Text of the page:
Real Estate & Finance

EJIDAL PROPERTY

Is it a bargain? Or a problem?

by Linda Neil

EJIDAL (EEEE-heee-doll) properties were established in Article 27 of the Mexican Constitution of 1917 as an outcome of the Revolution and represent probably 50% of all the land in Mexico.

After the Revolution hundreds of millions of acres from the original Spanish land grants were expropriated by the government and classified as “ejidal” properties. The state retains ownership of these lands and the peasants, or farmers, have the right to use them, to live on and to grow their crops on them. The rights of usage pass from father to son, but these ejidal properties can never be sold as private property.

In Baja California Sur alone, there were 100 ejido groups occupying five million 375 thousand hectares, according to the Ejidal Census made in 1991 by INEGI, the federal government statistical bureau. Only six other states in the entire country have more ejidal land.

The average amount of land for each ejido in BCS is 53,758 hectares. That’s about 134,395 acres for each ejido or almost 210 SQUARE MILES of land for each ejidal group!
Per decree published on February 26, 1992 in Diario Oficial, Mexico’s official newspaper, certain ejidal lands can now be converted to private property through a process known, in Spanish, as the PROCEDE, (the procedure).
This is a seven-step process that may take as much as five years to accomplish, and consists of the following:

1. Resolution within the ejido. A two-thirds majority must decide to convert parcel lands to private property. This does not pertain to human settlement or communal property, also a part of ejidal land. This pertains only to the individual parcels.
2. Mapping, allowing for streets, gardens, other donated lands, human settlements and communal lands.
3. Allotment of a parcel to each ejiditario (farmer).
4. Application to Agrarian Reform, Mexico City.
5. Approval by the Agrarian Reform.
6. Transfer of parcels to the individual ejiditarios.

After this process is completed and registered with the Agrarian Reforms, the ejiditario who wishes to sell to an outsider must first notify other family members, those who have worked the property for more than one year, then other ejiditarios in the group, neighbors, and the ejidal government before completing a sale to the outsider. These parties have the right of first refusal and notifications must be made following a specific procedure.

ONLY after all correct notifications have been made does the EJIDITARIO receive a deed. ONLY then may he in turn transfer in fee simple to third parties, nationals or foreigners. If the property is in the restricted zone ONLY then can an ejidal property be acquired by a foreigner, PROVIDED the Secretary of Foreign Relations will grant a permit for same.
This is for properties where the ejidal group agrees in an assembly to convert its parcel property to private property.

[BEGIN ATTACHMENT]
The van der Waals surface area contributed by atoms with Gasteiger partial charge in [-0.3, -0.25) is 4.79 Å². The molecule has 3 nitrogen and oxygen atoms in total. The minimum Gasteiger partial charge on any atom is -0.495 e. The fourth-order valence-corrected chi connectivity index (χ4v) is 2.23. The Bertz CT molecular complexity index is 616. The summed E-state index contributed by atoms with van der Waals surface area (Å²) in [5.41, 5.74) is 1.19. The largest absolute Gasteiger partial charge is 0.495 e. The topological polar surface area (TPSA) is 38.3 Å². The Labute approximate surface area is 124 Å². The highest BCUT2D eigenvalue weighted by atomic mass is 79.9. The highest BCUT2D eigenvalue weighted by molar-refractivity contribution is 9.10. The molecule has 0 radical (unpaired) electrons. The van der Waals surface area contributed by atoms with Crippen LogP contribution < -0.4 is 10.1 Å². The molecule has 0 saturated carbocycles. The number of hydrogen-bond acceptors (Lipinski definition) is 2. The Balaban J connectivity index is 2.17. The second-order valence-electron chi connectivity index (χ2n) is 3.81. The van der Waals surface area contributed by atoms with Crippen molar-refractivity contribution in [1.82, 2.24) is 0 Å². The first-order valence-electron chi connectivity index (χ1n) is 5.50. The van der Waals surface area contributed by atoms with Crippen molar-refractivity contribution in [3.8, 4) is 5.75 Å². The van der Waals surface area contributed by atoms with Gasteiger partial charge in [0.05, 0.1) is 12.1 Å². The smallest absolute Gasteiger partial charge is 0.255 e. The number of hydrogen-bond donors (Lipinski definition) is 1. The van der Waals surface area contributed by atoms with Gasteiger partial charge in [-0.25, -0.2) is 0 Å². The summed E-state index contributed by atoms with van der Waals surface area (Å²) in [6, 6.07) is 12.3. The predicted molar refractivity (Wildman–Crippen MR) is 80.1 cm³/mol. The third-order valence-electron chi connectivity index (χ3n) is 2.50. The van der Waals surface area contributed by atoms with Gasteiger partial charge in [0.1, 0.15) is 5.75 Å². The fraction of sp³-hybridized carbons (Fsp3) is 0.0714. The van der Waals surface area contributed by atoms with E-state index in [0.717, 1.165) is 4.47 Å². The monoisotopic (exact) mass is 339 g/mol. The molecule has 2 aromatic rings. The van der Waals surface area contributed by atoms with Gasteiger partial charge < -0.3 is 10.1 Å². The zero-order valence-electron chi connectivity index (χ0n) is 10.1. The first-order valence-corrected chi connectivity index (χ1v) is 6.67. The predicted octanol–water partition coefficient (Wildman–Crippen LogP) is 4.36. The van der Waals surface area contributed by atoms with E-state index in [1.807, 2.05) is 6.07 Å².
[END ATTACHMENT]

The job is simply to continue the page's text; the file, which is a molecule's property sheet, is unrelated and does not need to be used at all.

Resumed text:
What about the ejidal group who chooses NOT to convert its parcel land to private property? Can it be used by outsiders?

Article 45 of the law states that ejidal properties may be the object of any type of contract in association or use contract made by the ejidal group, or by individual ejiditarios on common lands or parcel lands. Contracts made with third parties may be granted for a term up to thirty years and can be renewed.

Under the Mexican Civil Code the maximum lease for residential property is ten years. Thus it can be said that the ejidal properties have an important advantage over private residential property when it comes to leasing.
There is, however, a substantial difference between OWNERSHIP and LEASING. It is important not to confuse the two.

OWNERSHIP, even in the prohibited zone, where ownership is a PERSONAL right of use and enjoyment, permits indefinite usage through multiple renewals (every fifty years) of trust permits, and a clear-cut right to rent those rights, to sell those rights, and to collect a profit therefore. Annual costs under a trust (fideicomiso) are limited to bank administration fees and property taxes and the owner has full rights to all improvements on the land.

LEASE RIGHTS from an ejidal group can be for a maximum term of thirty years and can be renewable. The annual lease cost, however, is often a monthly or annual payment and, while it may be fixed for the first lease term, (up to thirty years) costs upon renewal are not usually negotiated for the following lease term, and may be increased to any amount that the leaseholder, the ejido, requests. Failure to pay the amount requested by the holder of the lease means that lessee (the tenant under the lease) must vacate the property and, of course, must leave behind ALL improvements affixed to the property. In a rental situation, the tenant never owns the improvements and the amount of the rental will probably be determined by market conditions.


About the author:
LINDA NEIL is the founder of The Settlement Company, which specializes in real estate transfers and escrows. Licensed as a California real estate broker, she has pursued her profession in Mexico for over thirty years. Her skills in negotiating contracts between parties from three distinct cultures have placed her services in demand as a consultant and for speaking engagements on Mexican law and customs in Mexico, the United States and Canada. She has been widely published on the subject of real property in Mexico. Memberships; FIABCI, AMPI and NAR. Linda is a former member of the National Advisory Council of AMPI and has served as AMPI Coordinator for the state of Baja California Sur.